By: Henry J. Fromage (Three Beers) –
World War II takes up even more cinematic space in Russia than it does in the United States, and considering the logistics, how could it not? An estimated 27 million members of a pre-war 170 million population perished- that’s 15% of the population- nearly 1 out of every 5 dead, not to mention the millions of wounded and missing.
And you thought Hollywood war films were uber-patriotic…
Beanpole focuses on something those movies never get around to addressing- the aftermath. Iya works at a military hospital for invalids from the war as a nurse. She dotes on her little boy, but her old wartime friend Masha is returning, and with her comes an awful wind of change.
Young director Kantemir Balagov demonstrates impressive formalist control in only his second feature film, capturing the FIPRESCI prize in the Cannes Un Certain Regard section and catapulting his film into the Oscar International Film race, where it recently landed on the shortlist for a nomination. He’s the real deal, with his and even younger DP Kesenia Sereda’s naturally lit, hand-held aesthetic bringing to mind a slower and nearly as depressing Laszlo Nemes.
It’s hard to go more depressing than Auschwitz, but don’t count them out!
Both Viktoria Miroshnichenko and Vasilisa Perelygina dig incredibly deep into their characters’ war- and other sundry tragedy-shattered lives in two of the most demanding roles of the year. When they do let little rays of happiness poking through the dense cloud cover it’s all the more luminous.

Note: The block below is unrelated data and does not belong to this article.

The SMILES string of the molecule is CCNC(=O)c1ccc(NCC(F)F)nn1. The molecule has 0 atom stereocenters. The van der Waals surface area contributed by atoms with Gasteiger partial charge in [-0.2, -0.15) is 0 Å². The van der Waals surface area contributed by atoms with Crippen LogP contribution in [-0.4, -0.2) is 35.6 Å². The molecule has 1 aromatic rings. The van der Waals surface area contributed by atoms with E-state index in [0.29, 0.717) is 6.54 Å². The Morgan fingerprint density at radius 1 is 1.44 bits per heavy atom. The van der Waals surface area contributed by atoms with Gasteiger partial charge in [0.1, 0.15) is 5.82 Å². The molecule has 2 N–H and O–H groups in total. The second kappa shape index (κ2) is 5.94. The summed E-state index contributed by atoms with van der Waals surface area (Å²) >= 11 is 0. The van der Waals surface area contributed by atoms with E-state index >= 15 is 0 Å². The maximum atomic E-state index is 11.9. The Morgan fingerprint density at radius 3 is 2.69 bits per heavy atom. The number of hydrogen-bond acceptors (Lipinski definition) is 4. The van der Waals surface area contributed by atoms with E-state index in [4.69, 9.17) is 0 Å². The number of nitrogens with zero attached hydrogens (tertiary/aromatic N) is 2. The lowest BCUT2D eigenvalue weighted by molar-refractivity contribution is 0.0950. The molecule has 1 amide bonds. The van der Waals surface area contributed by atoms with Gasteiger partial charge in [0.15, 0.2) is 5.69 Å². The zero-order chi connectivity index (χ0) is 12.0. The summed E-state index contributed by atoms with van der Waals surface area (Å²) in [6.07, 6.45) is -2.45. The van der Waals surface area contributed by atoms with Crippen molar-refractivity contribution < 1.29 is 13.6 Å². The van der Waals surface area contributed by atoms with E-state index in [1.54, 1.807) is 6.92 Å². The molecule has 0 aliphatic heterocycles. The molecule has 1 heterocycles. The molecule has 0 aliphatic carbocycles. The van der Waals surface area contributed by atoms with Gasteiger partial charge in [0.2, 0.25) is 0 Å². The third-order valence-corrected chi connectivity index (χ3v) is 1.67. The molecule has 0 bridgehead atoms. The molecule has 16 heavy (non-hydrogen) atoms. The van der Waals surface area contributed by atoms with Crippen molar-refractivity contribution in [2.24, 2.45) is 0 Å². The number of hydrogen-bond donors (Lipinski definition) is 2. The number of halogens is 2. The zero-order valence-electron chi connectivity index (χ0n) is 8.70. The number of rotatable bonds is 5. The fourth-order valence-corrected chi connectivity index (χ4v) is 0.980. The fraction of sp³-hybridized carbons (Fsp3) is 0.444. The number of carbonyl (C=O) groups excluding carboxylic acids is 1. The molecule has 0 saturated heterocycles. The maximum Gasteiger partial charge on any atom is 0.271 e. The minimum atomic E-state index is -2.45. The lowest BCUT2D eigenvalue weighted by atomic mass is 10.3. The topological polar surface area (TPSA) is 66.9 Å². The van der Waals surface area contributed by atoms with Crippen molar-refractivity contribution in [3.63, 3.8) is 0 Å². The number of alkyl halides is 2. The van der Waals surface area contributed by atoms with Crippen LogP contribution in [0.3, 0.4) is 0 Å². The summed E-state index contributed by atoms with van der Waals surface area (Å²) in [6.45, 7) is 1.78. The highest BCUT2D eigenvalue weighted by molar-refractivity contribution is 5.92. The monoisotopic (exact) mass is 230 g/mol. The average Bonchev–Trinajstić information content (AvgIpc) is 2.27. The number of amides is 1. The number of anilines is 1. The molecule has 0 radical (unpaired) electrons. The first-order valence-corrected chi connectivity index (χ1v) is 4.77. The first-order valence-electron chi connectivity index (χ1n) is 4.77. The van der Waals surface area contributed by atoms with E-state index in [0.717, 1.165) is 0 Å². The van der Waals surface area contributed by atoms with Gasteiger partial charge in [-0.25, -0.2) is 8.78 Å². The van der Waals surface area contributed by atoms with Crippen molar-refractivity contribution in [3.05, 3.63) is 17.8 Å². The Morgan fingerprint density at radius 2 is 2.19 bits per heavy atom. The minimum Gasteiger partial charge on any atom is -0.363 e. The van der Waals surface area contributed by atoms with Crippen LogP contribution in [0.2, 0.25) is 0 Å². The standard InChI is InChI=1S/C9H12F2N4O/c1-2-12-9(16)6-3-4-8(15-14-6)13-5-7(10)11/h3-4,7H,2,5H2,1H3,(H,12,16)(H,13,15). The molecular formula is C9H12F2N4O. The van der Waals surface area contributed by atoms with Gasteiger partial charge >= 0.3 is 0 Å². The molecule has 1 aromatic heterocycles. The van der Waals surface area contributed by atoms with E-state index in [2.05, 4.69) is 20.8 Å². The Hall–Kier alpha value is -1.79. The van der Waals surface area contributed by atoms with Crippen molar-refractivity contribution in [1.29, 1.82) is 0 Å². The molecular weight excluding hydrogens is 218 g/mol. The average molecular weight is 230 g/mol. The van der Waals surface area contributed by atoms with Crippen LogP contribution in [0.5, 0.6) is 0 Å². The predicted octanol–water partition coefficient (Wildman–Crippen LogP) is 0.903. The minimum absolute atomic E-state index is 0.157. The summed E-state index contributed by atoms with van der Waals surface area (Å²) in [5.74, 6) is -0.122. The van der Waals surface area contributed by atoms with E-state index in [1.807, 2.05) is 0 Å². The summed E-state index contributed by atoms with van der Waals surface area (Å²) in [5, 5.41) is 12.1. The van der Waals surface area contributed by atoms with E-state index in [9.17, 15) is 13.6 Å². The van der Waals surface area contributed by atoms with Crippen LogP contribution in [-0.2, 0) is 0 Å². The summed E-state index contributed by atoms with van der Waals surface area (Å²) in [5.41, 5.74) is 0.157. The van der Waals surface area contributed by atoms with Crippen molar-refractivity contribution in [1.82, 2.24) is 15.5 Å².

This film really is dreary beyond belief. Don’t you worry- anything that looks like a small crack for hope to seep in is quickly papered over- this was a dark, dark time in Russia’s history, and Beanpole doesn’t let you forget it.
And it’s very slow in that dreariness. It perhaps doesn’t need to be over 2 hours for any other reason than that’s what Cannes and Oscar-type films run. That immersiveness Balagov creates doesn’t yield a world you’ll want to stay long in.
Beanpole is a immersive, technically proficient post-War tale from a perspective we have almost never seen- one that is as dour as it is unique.
Beanpole (2019) Drinking Game
Take a Drink: any time Iya freezes up
Take a Drink: every time Masha asserts she will have a child
Take a Drink: whenever a character does
Do a Shot: for terribly depressing sex scenes